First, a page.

Three iconic suffragists will be immortalized with a bronze statue in New York City’s Central Park to celebrate the centennial anniversary of the 19th Amendment ratification, which gave women the right to vote.
The 14-foot statue titled the Women’s Rights Pioneers Monument will be unveiled on Aug. 26, to honor the 19th Amendment, which Congress passed on June 4, 1919, and ratified on Aug. 18, 1920, after mass protests and “civil disobedience” during the women’s suffrage movement, according to the U.S. National Archives and Records Administration.
Artist Meredith Bergmann sculpted feminist pioneers Sojourner Truth, Susan B. Anthony and Elizabeth Cady Stanton. The monument will live on the park’s “Literary Walk” with depictions of famous writers.
We've recreated the clay sculpture in augmented reality so that you can explore the details of Bergmann’s work in 3D. Launch the experience below (best viewed on mobile) to learn more.
Use the icon in upper right hand corner to hear Viola Davis as Sojourner Truth, Meryl Streep as Elizabeth Cady Stanton and Jane Alexander as Susan B. Anthony. (Courtesy of Monumental Women and Talking Statues)
“Sojourner Truth is speaking, Susan B. Anthony is organizing, and Elizabeth Cady Stanton is writing, three essential elements of activism,” Bergmann said in a statement published by Monumental Women, a nonprofit formed in 2014 “with the initial goal of breaking the bronze ceiling” through the Central Park statue. Having accomplished that, the organization’s Women's History Education Campaign will encourage other cities and towns to acknowledge historical women and people of color.
Truth, whose real name was Isabella Baumfree, was a former slave turned activist who in 1851, made the famous women’s rights speech, “Ain’t I a Woman?” Anthony, a former teacher, and Stanton, a writer, co-founded the Women's Loyal National League for the freedom of all slaves in response to President Abraham Lincoln’s Emancipation Proclamation of 1863, which was restrictive in its reach. The pair also led the National American Woman Suffrage Association.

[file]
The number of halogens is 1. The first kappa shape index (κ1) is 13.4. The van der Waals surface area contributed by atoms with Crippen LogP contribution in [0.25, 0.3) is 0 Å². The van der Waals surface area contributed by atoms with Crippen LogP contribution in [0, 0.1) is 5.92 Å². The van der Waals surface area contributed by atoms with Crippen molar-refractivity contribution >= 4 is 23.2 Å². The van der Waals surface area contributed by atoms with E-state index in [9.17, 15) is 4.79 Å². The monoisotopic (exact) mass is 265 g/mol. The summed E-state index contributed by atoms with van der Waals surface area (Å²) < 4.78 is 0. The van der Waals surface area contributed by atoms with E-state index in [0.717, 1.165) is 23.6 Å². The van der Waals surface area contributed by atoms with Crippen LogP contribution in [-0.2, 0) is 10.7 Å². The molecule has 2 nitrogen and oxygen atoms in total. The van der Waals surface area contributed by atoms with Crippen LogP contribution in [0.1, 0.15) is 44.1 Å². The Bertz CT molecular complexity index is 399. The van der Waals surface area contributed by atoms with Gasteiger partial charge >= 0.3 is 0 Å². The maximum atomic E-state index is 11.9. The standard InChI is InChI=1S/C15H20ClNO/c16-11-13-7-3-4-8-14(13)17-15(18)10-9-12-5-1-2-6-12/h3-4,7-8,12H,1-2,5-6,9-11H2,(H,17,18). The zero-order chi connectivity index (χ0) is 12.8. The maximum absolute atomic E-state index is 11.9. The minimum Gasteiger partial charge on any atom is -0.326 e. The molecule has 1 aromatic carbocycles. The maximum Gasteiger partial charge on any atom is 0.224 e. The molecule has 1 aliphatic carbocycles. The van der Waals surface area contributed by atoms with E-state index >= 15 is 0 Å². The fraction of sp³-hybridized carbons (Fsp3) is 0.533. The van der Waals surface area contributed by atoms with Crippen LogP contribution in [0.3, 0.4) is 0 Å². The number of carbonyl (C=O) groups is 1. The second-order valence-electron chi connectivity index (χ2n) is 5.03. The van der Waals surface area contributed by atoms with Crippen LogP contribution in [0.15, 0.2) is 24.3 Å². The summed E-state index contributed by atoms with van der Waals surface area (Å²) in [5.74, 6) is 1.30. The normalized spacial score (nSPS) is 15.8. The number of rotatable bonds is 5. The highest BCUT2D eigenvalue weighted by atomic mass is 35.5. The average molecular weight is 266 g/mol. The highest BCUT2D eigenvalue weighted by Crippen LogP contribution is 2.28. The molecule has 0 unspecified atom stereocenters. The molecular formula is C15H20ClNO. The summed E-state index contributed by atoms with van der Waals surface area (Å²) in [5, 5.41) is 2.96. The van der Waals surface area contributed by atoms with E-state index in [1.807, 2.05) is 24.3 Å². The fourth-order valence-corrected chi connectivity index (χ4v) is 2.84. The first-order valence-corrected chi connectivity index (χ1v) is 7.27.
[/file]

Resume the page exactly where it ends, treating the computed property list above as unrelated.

The monument’s location is special, too — Central Park houses 26 statues (inside and on the perimeter) of men like Alexander Hamilton, Christopher Columbus and Duke Ellington, and female-inspired spaces such as Rumsey Playfield, a recreational area dedicated to social reformer Mary Harriman Rumsey. However, the only female depictions in the park are fictional, such as Alice from Alice in Wonderland, Juliet of William Shakespeare's play Romeo and Juliet and Mother Goose from the classic nursery rhyme.
A spokesperson from the Central Park Conservatory tells Yahoo Life that statues of men “made their way into the Park...during the heyday of figurative sculpture as the preferred form of commemoration, between 1870-1920. That these statues all commemorate men reflects the prevailing social order of the period when they were conceived.” The Women’s Rights Pioneers Monument is the newest statue since Central Park became a National Historic Landmark in 1965.
Due to gathering restrictions amid the pandemic, the unveiling will not be open to the public. However, it will be live-streamed on the Monumental Women website at 7:45 a.m. ET. In addition, an educational app called Talking Statues by filmmaker David Peter Fox reveals an audio “conversation” between Truth (voiced by Viola Davis and Zoe Saldana), Anthony (Jane Alexander and America Ferrera) and Stanton (Meryl Streep and Rita Moreno) using portions of speeches and writings, per a press release by Monumental Women.
“We need statues of real women in Central Park. We need to be true to our new understanding of the historical record which does not shrink from calling out injustice and oppression, or minimize the contributions of people of color or the harms done to people of color,” Bergmann said in her statement. “We need to correct the injustice done to women of all races and their invisibility in public spaces. We need to commemorate an important landmark in the so-far-endless struggle for justice in America without forgetting that had America been true to its founding principles, movements for equal rights would never have been necessary.”
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